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Spuds & Duds 2011

Looking back on the highs and lows of the year that was

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Dud of the Year

Late in August, young Kaytlyn Harris of Coeur d'Alene waited at the Kootenai County fairgrounds for her father to arrive with her 4-H pig. Since April, Harris had been preparing Thunder (the pig) for show, and in that interval, Thunder had blossomed from 50 pounds to 300 pounds.

It is unclear how Thunder managed to free himself from the constraints meant to keep him in the back of Mr. Harris' truck for the trip to the fairgrounds, but that is indeed what Thunder managed to do. Once free, he made the unfortunate decision to bail out--300 pounds of pig hit the pavement at a speed faster than all but the very brightest swine would comprehend. He survived the jump, but his leg was broken, making him worthless as a show pig.

Poor Thunder did not survive the ensuing trip to the butcher.

Kaytlyn was devastated, reported the Coeur d'Alene Press. Months of labor and love, hopes and dreams, poop-scooping and slopping the hog, all come to naught. And all because Thunder thought he could fly.

You may wonder why I chose the story of Thunder and Kaytlyn for 2011's Dud of the Year award, especially when this year has been so ripe with raw Dud material. After all, in subsequent years, few people will remember how Thunder met his tragic end, while the effects of Tom Luna's education reforms, for instance, will linger on like scar tissue.

Yet there is something about the sad tale of Thunder that seemed to me to be an apt allegory for so much of what has been going on in Idaho politics since January. So much bloated energy, so many wasted words, so great an effort to turn the trivial into something meaningful ... and then, that big splat! when the blubber hits the road.

Sen. Mike Crapo and the Gang of Six solve the deficit problem? ... splat!

Nullification? ... splat!

The campaign to win parents over to Luna's reforms? ... splat!

Perhaps in another year, I could convince my bosses at BW to convert the Spuds and Duds into the "Annual Thunder the Pig Memorial Issue." Can't you see it now? The good items could be given a "Fly on, Pig" designation--the visual representation being a cute little porker with angelic wings--while the bad things get a vomity mess denoting ... you guessed it ... splat!

Until then, here are the rest of 2011's Spuds and Duds.


Students Come Wholesale

The Scheme

"I've seen good, outstanding teachers and support staff continually demoralized by policies set at our state leadership level." --Dennis Burt of Coeur d'Alene, speaking at the public hearings on the education reforms.

When considering the monumental Dud--possibly the largest, most comprehensive Dud ever awarded by this paper in the decade we have been awarding Duds--that goes to Superintendent of Public Instruction Tom Luna's reforms package, it is necessary to illustrate the scope of the Dud by disconnecting the two components.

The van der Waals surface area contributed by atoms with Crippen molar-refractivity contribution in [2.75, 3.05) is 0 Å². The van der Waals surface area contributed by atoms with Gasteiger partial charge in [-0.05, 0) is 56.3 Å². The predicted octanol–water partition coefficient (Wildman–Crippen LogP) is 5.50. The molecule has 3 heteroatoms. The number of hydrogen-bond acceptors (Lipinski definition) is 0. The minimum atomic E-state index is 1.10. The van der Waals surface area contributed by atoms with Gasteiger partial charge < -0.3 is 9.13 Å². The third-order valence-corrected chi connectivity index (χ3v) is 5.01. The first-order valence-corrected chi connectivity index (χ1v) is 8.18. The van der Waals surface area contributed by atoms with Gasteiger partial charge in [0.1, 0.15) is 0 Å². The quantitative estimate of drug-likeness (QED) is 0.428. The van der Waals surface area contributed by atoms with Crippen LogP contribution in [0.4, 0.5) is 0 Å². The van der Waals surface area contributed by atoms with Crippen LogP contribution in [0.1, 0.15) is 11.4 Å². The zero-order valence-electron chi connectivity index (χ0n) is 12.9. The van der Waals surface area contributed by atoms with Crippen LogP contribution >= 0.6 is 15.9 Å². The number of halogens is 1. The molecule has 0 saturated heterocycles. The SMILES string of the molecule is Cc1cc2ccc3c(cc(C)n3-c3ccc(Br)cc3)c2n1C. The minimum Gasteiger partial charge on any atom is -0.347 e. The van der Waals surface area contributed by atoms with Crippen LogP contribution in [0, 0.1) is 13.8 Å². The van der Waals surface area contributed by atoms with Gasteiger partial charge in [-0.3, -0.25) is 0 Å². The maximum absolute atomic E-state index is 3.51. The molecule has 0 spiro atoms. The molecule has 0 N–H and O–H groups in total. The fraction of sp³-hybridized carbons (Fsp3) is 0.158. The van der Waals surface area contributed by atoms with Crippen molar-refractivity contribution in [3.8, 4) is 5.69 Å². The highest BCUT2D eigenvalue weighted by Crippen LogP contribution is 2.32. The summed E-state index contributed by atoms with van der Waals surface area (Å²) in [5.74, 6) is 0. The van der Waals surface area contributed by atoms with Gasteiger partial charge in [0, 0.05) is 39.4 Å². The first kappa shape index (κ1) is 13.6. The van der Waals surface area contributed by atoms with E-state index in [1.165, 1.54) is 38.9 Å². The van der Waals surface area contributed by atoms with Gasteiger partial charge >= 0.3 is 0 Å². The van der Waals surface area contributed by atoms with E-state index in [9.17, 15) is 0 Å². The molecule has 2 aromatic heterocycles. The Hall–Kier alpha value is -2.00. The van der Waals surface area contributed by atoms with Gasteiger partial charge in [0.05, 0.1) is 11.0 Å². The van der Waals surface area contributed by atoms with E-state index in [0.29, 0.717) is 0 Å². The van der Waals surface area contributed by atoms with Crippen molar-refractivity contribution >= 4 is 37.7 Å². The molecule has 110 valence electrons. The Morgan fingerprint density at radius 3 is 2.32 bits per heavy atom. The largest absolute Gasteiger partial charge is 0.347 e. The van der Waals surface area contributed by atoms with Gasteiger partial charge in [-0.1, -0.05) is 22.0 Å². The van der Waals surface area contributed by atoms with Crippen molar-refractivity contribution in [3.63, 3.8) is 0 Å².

As to the reforms, it's simple: They are a cold mercenary's knife into the back of Idaho students, parents, teachers and all those who have put their faith in the transcendent potential of public education.

Fewer teachers and more electronics? Ah, yes, let us move away from the tutor-student relationship that has served humanity splendidly from Socrates forward and replace it with a gadget that was invented 20 years ago.

Merit pay for the remaining classroom educators? Great idea, as long as you're one of the teachers willing to be the administration's pet.

Forcing virtual classes on students? Does anyone really think mediocre or at-risk students are going to pay more attention to, or get more out of, an online physics program than they do to Mr. Bly the science guy down in Room 222?

No, citizens, the only thing these reforms are good for is to reform your tax dollars into corporate profits.

The Schemer

"If after four years of his leadership, our school system is broken, why should any parent, student or voter put the slightest faith in any idea proffered by the architect of such failure?" --Idaho Democratic Party statement questioning why Tom Luna would run for re-election by boasting what a good job he had done, then promote his reform plan just weeks later on the grounds of how bad things are.

Even if we swallow Luna's denial that he didn't bring his reform ideas home with him from President George W. Bush's Education Department--in which he worked under people who now are leading the charge to privatize public schools and skim billions of tax dollars from state treasuries--don't we still have to question why a man convinced he'd come up with such a brilliant idea to radically reform education wouldn't have campaigned on that brilliant idea when he was running for re-election? Could the answer be nothing more complicated than Luna knew it would go over like a lead balloon?